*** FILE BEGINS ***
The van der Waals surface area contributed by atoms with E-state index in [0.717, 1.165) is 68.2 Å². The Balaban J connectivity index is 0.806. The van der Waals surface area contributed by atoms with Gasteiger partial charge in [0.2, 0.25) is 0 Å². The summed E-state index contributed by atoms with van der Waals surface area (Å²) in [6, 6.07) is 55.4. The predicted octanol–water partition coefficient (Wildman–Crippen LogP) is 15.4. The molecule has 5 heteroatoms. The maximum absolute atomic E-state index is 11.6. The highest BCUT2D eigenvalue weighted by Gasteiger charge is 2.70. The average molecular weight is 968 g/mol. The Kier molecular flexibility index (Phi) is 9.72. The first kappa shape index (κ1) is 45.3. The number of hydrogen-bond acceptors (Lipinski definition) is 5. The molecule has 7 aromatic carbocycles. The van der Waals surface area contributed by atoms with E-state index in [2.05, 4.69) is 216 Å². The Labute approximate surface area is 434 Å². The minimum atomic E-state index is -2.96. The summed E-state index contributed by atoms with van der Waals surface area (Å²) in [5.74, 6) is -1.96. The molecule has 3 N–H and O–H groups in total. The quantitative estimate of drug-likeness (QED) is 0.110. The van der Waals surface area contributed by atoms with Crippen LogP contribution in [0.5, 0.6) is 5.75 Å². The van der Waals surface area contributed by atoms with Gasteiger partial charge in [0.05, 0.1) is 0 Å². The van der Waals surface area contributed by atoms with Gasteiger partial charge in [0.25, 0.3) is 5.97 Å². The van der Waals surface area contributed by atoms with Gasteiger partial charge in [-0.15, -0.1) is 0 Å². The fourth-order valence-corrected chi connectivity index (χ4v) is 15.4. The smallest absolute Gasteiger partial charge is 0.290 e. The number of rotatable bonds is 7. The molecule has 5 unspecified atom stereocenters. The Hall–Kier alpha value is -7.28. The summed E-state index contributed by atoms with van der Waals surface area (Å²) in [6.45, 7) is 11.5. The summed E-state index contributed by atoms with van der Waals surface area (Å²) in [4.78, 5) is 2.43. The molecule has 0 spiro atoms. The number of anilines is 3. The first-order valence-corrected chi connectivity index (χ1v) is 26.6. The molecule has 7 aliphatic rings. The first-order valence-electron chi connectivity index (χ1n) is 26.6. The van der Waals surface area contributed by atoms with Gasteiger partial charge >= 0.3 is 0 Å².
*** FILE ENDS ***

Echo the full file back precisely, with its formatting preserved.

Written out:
The van der Waals surface area contributed by atoms with E-state index in [0.717, 1.165) is 68.2 Å². The Balaban J connectivity index is 0.806. The van der Waals surface area contributed by atoms with Gasteiger partial charge in [0.2, 0.25) is 0 Å². The summed E-state index contributed by atoms with van der Waals surface area (Å²) in [6, 6.07) is 55.4. The predicted octanol–water partition coefficient (Wildman–Crippen LogP) is 15.4. The molecule has 5 heteroatoms. The maximum absolute atomic E-state index is 11.6. The highest BCUT2D eigenvalue weighted by Gasteiger charge is 2.70. The average molecular weight is 968 g/mol. The Kier molecular flexibility index (Phi) is 9.72. The first kappa shape index (κ1) is 45.3. The number of hydrogen-bond acceptors (Lipinski definition) is 5. The molecule has 7 aromatic carbocycles. The van der Waals surface area contributed by atoms with E-state index in [2.05, 4.69) is 216 Å². The Labute approximate surface area is 434 Å². The minimum atomic E-state index is -2.96. The summed E-state index contributed by atoms with van der Waals surface area (Å²) in [5.74, 6) is -1.96. The molecule has 3 N–H and O–H groups in total. The quantitative estimate of drug-likeness (QED) is 0.110. The van der Waals surface area contributed by atoms with Crippen LogP contribution in [0.5, 0.6) is 5.75 Å². The van der Waals surface area contributed by atoms with Gasteiger partial charge in [0.05, 0.1) is 0 Å². The van der Waals surface area contributed by atoms with Gasteiger partial charge in [0.25, 0.3) is 5.97 Å². The van der Waals surface area contributed by atoms with Gasteiger partial charge in [-0.15, -0.1) is 0 Å². The fourth-order valence-corrected chi connectivity index (χ4v) is 15.4. The smallest absolute Gasteiger partial charge is 0.290 e. The number of rotatable bonds is 7. The molecule has 5 unspecified atom stereocenters. The Hall–Kier alpha value is -7.28. The summed E-state index contributed by atoms with van der Waals surface area (Å²) in [6.45, 7) is 11.5. The summed E-state index contributed by atoms with van der Waals surface area (Å²) in [4.78, 5) is 2.43. The molecule has 0 spiro atoms. The number of anilines is 3. The first-order valence-corrected chi connectivity index (χ1v) is 26.6. The molecule has 7 aliphatic rings. The first-order valence-electron chi connectivity index (χ1n) is 26.6. The van der Waals surface area contributed by atoms with Gasteiger partial charge >= 0.3 is 0 Å².